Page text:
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Bruins 2, Sharks 1 (OT)

Bruins’ overtime strategy? Just wing it

Bruins left wing Brad Marchand watched as the game-winning goal eluded Sharks goalie Martin Jones.Jeff Chiu/Associated Press

SAN JOSE, Calif. — The Bruins kicked off a four-game road trip here Sunday night with a 2-1 overtime victory that had Brad Marchand racing down ice with a long lead pass from Torey Krug and nailing a doorstep backhander between the legs of Sharks goalie Martin Jones.

Patrice Bergeron triggered the goal with a faceoff victory deep in Boston’s end, with Krug collecting the puck to the right of goalie Tuukka Rask and setting up the streaking Marchand with a long lob pass torn right from the Harlem Globetrotters playbook.

A designed play?

“Uh, I don’t know,” said Bruce Cassidy, who only took charge of the club two weeks ago when the Bruins canned ourthlong-time coach Claude Julien. “I’m not going to lie to you. They have a lot of plays — Krug, Bergy, and March. So I suspect it was.”


Truth is, according to Marchand, it was not a planned play off the draw. They weren’t working off the X’s and O’s of a white board or a designed play left behind by Julien. Instead, they were winging it, and their bit of make-it-up-as-you-go-along handed the Bruins a season-high fourth straight win — all of them under Cassidy’s direction — before a sellout crowd of 17,562 at the SAP Center.

“Not really, we just try to read off what their defense is doing,” said Marchand, whose 25th goal of the season tied David Pastrnak for the team lead. “Torey made a great play there to get the puck up to me and I knew if I got out there he would find me.”

Marchand, legs churning, was off to the races from near center ice. As he moved in on Jones, he figured he would unload a long-range shot and perhaps look to knock home the rebound.

“Then I kind of panicked,” he said, “and just went five-hole.”


It was Boston’s first game back after its weeklong bye vacation. They came out with strong legs, but as expected, their play dissipated over the final 40 minutes. Delayed rust of a late-season hiatus.

“We started clean for the most part,” said Cassidy, “and got sloppier as the game went on. So I don’t know if our legs got heavier and it affected our hands and our brain. But you are playing against a good hockey club . . . and we got through it.”

Rask, last seen pinning a 4-0 shutout on the Montreal Canadiens last Sunday at TD Garden, stopped 29 of 30 shots and improved his record to 28-13-4.

The Bruins broke the scoreless first period at the 11:05 mark when Ryan Spooner, stationed off the right post, collected a Jimmy Hayes misfire that ricocheted off the rear board and popped into the net before Jones could get back on his feet after the Hayes attempt.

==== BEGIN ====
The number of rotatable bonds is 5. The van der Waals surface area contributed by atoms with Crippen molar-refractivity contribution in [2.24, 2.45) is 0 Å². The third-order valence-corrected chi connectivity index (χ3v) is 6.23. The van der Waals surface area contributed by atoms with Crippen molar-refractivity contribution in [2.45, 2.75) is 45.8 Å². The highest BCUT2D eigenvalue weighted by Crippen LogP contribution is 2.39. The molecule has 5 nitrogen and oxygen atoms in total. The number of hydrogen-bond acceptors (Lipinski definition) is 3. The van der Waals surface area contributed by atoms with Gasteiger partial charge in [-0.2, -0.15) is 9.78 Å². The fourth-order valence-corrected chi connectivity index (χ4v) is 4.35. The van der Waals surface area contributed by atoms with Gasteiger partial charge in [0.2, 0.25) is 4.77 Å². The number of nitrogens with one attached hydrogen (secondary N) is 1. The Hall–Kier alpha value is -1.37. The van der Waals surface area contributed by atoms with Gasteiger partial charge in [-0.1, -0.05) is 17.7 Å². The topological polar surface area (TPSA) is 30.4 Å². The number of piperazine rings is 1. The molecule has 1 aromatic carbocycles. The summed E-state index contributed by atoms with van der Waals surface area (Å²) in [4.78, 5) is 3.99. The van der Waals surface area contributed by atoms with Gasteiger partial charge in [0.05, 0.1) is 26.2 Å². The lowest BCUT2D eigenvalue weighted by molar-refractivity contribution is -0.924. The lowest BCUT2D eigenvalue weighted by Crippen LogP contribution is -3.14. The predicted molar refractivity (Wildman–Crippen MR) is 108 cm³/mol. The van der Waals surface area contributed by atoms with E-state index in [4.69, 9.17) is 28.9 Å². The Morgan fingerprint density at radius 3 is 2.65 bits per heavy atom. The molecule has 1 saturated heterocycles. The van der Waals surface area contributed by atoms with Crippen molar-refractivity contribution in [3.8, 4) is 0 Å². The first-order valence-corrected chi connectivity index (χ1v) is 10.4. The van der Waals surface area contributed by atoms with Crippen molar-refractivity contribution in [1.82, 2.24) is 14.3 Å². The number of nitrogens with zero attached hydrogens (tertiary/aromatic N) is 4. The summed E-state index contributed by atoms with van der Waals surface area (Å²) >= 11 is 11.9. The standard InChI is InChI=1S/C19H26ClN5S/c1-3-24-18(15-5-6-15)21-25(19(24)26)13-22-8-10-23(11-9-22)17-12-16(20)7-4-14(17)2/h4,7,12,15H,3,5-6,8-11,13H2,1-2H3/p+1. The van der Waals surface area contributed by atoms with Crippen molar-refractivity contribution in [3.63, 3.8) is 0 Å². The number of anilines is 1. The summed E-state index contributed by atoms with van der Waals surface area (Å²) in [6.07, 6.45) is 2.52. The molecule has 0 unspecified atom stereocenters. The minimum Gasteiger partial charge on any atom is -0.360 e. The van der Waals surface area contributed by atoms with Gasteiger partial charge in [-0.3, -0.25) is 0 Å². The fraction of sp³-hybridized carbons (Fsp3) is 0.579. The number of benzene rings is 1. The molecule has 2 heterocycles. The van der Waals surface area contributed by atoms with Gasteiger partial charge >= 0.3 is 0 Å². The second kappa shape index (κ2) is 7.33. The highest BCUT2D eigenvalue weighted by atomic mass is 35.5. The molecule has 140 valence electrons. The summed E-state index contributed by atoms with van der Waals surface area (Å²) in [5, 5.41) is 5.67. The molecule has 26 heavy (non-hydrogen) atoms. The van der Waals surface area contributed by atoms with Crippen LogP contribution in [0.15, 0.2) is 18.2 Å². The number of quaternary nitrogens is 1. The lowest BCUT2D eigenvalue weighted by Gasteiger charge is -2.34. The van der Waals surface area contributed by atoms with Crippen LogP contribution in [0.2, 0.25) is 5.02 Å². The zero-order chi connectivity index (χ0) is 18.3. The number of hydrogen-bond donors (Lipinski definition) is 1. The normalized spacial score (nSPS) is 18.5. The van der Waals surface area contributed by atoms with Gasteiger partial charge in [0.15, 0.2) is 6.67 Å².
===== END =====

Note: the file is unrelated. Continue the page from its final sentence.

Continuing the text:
Frank Vatrano actually began the scoring play with an alert feed up to Adam McQuaid above the right wing circle. McQuaid, an active shooter ever since Cassidy took over, fired a one-timer the hulking Hayes collected in the slot. Hayes then wheeled around, missed wide right, and the alert Spooner made the deposit for his ninth goal of the season.

It also established a career high for McQuaid: points in three consecutive games. A humble mark, for sure, but an indication how Cassidy has his entire roster thinking offense. With 401 NHL games logged, the 30-year-old McQuaid now has a career scoring line of 12-47—59, with 1-2—3 of that line added over the last three games.


The Sharks pulled even late in the second period with the sides skating four apiece after a dustup in San Jose’s end sent Riley Nash and Brenden Dillon to the penalty box with matching roughing minors.

Only 32 seconds after the penalites, Patrick Marleau tied it, 1-1, when he cashed in on career goal No. 502, compliments of a deflected Brent Burns shot. Krug moved up to take away the Burns attempt, but Burns’s wrister ricocheted off the Boston blueliner and went directly across the slot for the breaking Marleau, who was left with a wide open left side to snipe the equalizer.

Bruins center Ryan Spooner gave Boston a 1-0 lead with his first period goal.Jeff Chiu/Associated Press

Prior to scoring, the Sharks noticeably picked up their pace after killing a penalty on Burns at 10:13. Once erasing the minor, and allowing the Bruins only one shot (Bergeron), they outshot the Bruins, 9-2, across the final nine minutes of the period.

Amid the tide change, the Bruins missed cashing in a prime chance to take a 2-0 lead at the 13:40 mark when Pastrnak set up linemate David Krejci at the top of the crease. Jones dropped in his crease and Krejci’s attempt kicked wide of the net.

But the reminder of the period was all Sharks, all the time. With 4:08 left in the period, San Jose yet to score, Burns snapped a 30-foot wrister from the high slot that rang off the post to Rask’s right.


Finally it was Marleau who put the Sharks on the board. Rask, who turned back the first 21 San Jose shot, had little chance of making the stop. Rasksaw his shutout streak end at 100:14.

“March does like to sneak away when we have good possession,” noted Cassidy, who encourages his players to let their instincts guide them. “He and Krug and Bergy have good chemistry, so it worked out well for us.”

Kevin Paul Dupont can be reached at kevin.dupont@globe.com. Follow him on Twitter @GlobeKPD.